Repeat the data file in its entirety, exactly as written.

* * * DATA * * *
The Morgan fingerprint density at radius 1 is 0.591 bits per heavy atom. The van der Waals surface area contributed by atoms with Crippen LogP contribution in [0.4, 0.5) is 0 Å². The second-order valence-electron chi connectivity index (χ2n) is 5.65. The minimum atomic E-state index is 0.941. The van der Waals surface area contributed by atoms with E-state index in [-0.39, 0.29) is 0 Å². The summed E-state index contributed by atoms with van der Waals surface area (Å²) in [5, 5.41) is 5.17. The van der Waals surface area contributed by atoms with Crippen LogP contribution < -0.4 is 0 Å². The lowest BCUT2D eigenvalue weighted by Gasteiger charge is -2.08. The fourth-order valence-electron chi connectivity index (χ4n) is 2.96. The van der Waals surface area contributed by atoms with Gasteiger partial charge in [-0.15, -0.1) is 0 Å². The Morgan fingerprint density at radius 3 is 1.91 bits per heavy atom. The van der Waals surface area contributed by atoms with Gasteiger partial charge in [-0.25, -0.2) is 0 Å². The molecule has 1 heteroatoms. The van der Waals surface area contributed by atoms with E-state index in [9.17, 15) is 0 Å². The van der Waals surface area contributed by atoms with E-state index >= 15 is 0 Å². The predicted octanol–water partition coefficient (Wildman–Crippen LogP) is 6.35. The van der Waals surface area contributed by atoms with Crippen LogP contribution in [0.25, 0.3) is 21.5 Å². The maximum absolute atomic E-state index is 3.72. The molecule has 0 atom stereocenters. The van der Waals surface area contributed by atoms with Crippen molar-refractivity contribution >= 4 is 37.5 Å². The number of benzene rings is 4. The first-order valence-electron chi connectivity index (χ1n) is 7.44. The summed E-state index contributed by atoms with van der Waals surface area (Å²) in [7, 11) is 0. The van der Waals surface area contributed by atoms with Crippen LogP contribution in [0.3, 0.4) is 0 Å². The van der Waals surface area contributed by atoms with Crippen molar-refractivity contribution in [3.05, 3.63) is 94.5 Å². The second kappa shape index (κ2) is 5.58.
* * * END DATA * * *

The Morgan fingerprint density at radius 1 is 0.591 bits per heavy atom. The van der Waals surface area contributed by atoms with Crippen LogP contribution in [0.4, 0.5) is 0 Å². The second-order valence-electron chi connectivity index (χ2n) is 5.65. The minimum atomic E-state index is 0.941. The van der Waals surface area contributed by atoms with E-state index in [-0.39, 0.29) is 0 Å². The summed E-state index contributed by atoms with van der Waals surface area (Å²) in [5, 5.41) is 5.17. The van der Waals surface area contributed by atoms with Crippen LogP contribution < -0.4 is 0 Å². The lowest BCUT2D eigenvalue weighted by Gasteiger charge is -2.08. The fourth-order valence-electron chi connectivity index (χ4n) is 2.96. The van der Waals surface area contributed by atoms with Gasteiger partial charge in [-0.15, -0.1) is 0 Å². The Morgan fingerprint density at radius 3 is 1.91 bits per heavy atom. The van der Waals surface area contributed by atoms with Gasteiger partial charge in [-0.25, -0.2) is 0 Å². The molecule has 1 heteroatoms. The van der Waals surface area contributed by atoms with E-state index in [9.17, 15) is 0 Å². The van der Waals surface area contributed by atoms with E-state index >= 15 is 0 Å². The predicted octanol–water partition coefficient (Wildman–Crippen LogP) is 6.35. The van der Waals surface area contributed by atoms with Crippen LogP contribution in [0.25, 0.3) is 21.5 Å². The maximum absolute atomic E-state index is 3.72. The molecule has 0 atom stereocenters. The van der Waals surface area contributed by atoms with Crippen molar-refractivity contribution >= 4 is 37.5 Å². The number of benzene rings is 4. The first-order valence-electron chi connectivity index (χ1n) is 7.44. The summed E-state index contributed by atoms with van der Waals surface area (Å²) in [7, 11) is 0. The van der Waals surface area contributed by atoms with Crippen LogP contribution in [0.3, 0.4) is 0 Å². The van der Waals surface area contributed by atoms with Crippen molar-refractivity contribution in [3.05, 3.63) is 94.5 Å². The second kappa shape index (κ2) is 5.58.